GST Course

Share on Facebook

Share on Twitter

Share on LinkedIn

Share on Email

Share More


IFRS (International Financial Reporting Standards) is not just a corporate subject but something which is of national interest. As the world turns into a ‘Global village’ it is difficult for a country to stand isolated with separate set of standards or principles (be it accounting or foreign investment policies etc.). Especially a developing country like India has to act according to the likes of super powers like Europe or USA till it sees those halcyon days.

Before jumping into the study of the impact on GDP, let us recollect once what is GDP and how is it measured so as to appreciate the forthcoming paragraphs. GDP in simple terms is defined to be the sum of the market values of all goods and services produced within a country. But the measurement is done using three approaches namely, product approach (most commonly used), producer’s income approach and Expenditure approach. Under product approach GDP can be computed by gathering data on Sales and inventories of all companies in India as per their records or by multiplying their outputs with market value and reducing the same with cost of intermediate materials used to arrive at GDP. This actually gives the Gross Value addition by each company because otherwise there will be double counting wherein the cost of intermediate products would be included as final output of the ancillary as well as the Original Equipment Manufacturer (OEM) along the supply chain. Given the time constraint the simple way is to go basis the sales recorded in books rather than applying the market value to the output. Income approach calculates GDP as sum total income of all individuals and producers such as corporate profits, wages, interest and other investment income, farmer’s income and nonfarm unincorporated business income. Under expenditure approach GDP is an embodiment of private consumption, Government spending, Investment and Net Exports (after deducting imports).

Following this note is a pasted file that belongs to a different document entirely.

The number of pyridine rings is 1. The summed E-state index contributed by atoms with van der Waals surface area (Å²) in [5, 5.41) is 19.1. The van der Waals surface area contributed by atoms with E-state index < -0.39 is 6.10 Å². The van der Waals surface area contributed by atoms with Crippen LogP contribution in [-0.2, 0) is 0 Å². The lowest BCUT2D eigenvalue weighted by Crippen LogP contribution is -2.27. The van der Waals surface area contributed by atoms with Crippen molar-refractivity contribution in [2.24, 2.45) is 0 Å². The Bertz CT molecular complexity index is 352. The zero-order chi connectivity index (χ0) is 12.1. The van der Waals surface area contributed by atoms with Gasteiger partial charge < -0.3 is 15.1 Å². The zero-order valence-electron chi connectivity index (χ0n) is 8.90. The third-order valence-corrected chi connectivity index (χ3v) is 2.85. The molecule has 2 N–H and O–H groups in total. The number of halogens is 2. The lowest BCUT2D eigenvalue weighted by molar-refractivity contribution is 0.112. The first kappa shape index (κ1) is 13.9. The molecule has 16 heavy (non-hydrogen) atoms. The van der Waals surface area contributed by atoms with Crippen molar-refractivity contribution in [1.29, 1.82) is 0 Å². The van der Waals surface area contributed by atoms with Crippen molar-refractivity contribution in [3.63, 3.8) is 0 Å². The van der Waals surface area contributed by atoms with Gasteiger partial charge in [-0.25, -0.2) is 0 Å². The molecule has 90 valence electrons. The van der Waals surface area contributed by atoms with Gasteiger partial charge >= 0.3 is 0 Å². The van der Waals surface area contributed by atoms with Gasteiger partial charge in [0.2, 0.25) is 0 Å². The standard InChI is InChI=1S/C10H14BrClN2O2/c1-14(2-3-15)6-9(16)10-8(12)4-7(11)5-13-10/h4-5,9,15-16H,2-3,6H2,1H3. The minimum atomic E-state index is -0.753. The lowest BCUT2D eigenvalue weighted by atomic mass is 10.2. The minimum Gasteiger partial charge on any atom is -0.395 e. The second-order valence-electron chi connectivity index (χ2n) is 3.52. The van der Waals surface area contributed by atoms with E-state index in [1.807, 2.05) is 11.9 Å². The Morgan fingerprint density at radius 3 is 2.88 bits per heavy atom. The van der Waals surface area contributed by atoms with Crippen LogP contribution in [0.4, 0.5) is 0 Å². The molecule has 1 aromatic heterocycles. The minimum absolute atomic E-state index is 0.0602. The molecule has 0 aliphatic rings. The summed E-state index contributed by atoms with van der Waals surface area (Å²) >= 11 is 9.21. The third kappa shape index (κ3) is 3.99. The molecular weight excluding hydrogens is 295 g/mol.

From a macro perspective, the impact of IFRS Adoption will certainly be on the country’s GDP (Gross Domestic Product). Let us examine some of these impacts of IFRS on GDP with the background from the preceding paragraph. The belief is all the points discussed below may cumulatively affect the GDP.                                                                                   

Need for IFRS amidst changing neighbours:

Indian GDP should be measured on a global standard for justifiable comparison. For this to happen, India has to switch over to IFRS. The reason being that fair value may differ from one country to other. This can happen for e.g. considering a scenario where India and China export the same commodity to USA. As per the upcoming standards on Fair valuation (Ind AS 113 deals with how to determine fair value though this standard is yet to get notified by MCA) fair value should by default be determined based on the ‘Principal market’ which is the market with the greatest volume and level of activity for the asset or liability. Assuming that based on facts, USA is a principal market for both the countries in our example. The possibility is that if China has adopted IFRS, it may account all transactions based on Fair value in USA for the commodity, whereas India (if not adopted IFRS) will account the revenue based on actual transaction value under current IGAAP. Thus despite same trading conditions, the revenue on such exports getting accounted differently in these two countries will not justify the comparison of GDP among these two nations

Artificially priced Transactions:

Artificial pricing is increasingly getting popular nowadays which creates transfer pricing disputes with taxman. IFRS can go a long way reducing the transfer pricing disputes provided the taxman aligns to the national interest. The simple reason is that both employ fair values for their valuation. Consider the case of an intra group export transaction which is artificially low priced. It will now have to get valued at Arm’s Length price which may be on the higher side and accounted accordingly. The result is higher Sales value scaling up the GDP of the nation. Beware that in a domestic sale transaction the scenario can be a little extensive. Assume an Indian Company X selling a product with fair value of Rs.100 to Company Y which is its Indian subsidiary for just Rs.60. The deficit of Rs.40 is an abnormal discount not considered for fair valuation purpose and expensed off. The effect on GDP can be understood in the form of an example below:

S.No

PARTICULARS

IGAAP

IND AS

(in Rs)

(in Rs)

1

Co. X Purchases from outside market

40

40

(assuming at fair value)

2

Sales accounted by Co. X

60

100

3

Value addition by Co. X

20

60

3

Purchase accounted by Co. Y

60

60

4

Sales accounted by Co. Y (resale to third party)

100

100